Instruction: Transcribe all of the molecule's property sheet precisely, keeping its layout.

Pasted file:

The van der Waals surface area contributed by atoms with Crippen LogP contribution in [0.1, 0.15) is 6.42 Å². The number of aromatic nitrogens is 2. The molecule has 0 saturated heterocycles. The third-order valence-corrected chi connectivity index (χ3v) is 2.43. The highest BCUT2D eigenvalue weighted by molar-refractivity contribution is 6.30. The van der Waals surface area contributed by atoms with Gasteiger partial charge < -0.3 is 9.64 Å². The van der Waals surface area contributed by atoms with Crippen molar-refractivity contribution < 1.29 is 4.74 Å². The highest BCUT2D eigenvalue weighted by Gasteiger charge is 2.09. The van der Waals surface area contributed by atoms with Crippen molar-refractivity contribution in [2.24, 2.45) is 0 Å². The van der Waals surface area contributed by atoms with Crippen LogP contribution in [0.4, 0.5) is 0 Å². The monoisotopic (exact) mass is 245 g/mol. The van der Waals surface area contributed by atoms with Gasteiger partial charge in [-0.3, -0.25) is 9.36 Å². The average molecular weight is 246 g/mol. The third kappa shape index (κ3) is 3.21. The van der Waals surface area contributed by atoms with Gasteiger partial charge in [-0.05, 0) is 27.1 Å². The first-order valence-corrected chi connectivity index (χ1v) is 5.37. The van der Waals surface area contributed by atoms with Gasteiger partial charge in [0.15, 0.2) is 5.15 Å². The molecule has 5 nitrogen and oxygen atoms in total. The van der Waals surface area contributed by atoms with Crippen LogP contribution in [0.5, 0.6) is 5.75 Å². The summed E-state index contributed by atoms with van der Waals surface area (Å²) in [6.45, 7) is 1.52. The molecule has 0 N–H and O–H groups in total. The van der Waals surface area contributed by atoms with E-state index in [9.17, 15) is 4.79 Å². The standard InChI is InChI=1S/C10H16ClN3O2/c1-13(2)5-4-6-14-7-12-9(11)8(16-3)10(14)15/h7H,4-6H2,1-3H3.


The van der Waals surface area contributed by atoms with Crippen LogP contribution in [0.1, 0.15) is 6.42 Å². The number of aromatic nitrogens is 2. The molecule has 0 saturated heterocycles. The third-order valence-corrected chi connectivity index (χ3v) is 2.43. The highest BCUT2D eigenvalue weighted by molar-refractivity contribution is 6.30. The van der Waals surface area contributed by atoms with Gasteiger partial charge < -0.3 is 9.64 Å². The van der Waals surface area contributed by atoms with Crippen molar-refractivity contribution < 1.29 is 4.74 Å². The highest BCUT2D eigenvalue weighted by Gasteiger charge is 2.09. The van der Waals surface area contributed by atoms with Crippen molar-refractivity contribution in [2.24, 2.45) is 0 Å². The van der Waals surface area contributed by atoms with Crippen LogP contribution in [0.4, 0.5) is 0 Å². The monoisotopic (exact) mass is 245 g/mol. The van der Waals surface area contributed by atoms with Gasteiger partial charge in [-0.3, -0.25) is 9.36 Å². The average molecular weight is 246 g/mol. The third kappa shape index (κ3) is 3.21. The van der Waals surface area contributed by atoms with Gasteiger partial charge in [-0.05, 0) is 27.1 Å². The first-order valence-corrected chi connectivity index (χ1v) is 5.37. The van der Waals surface area contributed by atoms with Gasteiger partial charge in [0.15, 0.2) is 5.15 Å². The molecule has 5 nitrogen and oxygen atoms in total. The van der Waals surface area contributed by atoms with Crippen LogP contribution in [0.5, 0.6) is 5.75 Å². The summed E-state index contributed by atoms with van der Waals surface area (Å²) in [6.45, 7) is 1.52. The molecule has 0 N–H and O–H groups in total. The van der Waals surface area contributed by atoms with E-state index in [9.17, 15) is 4.79 Å². The standard InChI is InChI=1S/C10H16ClN3O2/c1-13(2)5-4-6-14-7-12-9(11)8(16-3)10(14)15/h7H,4-6H2,1-3H3.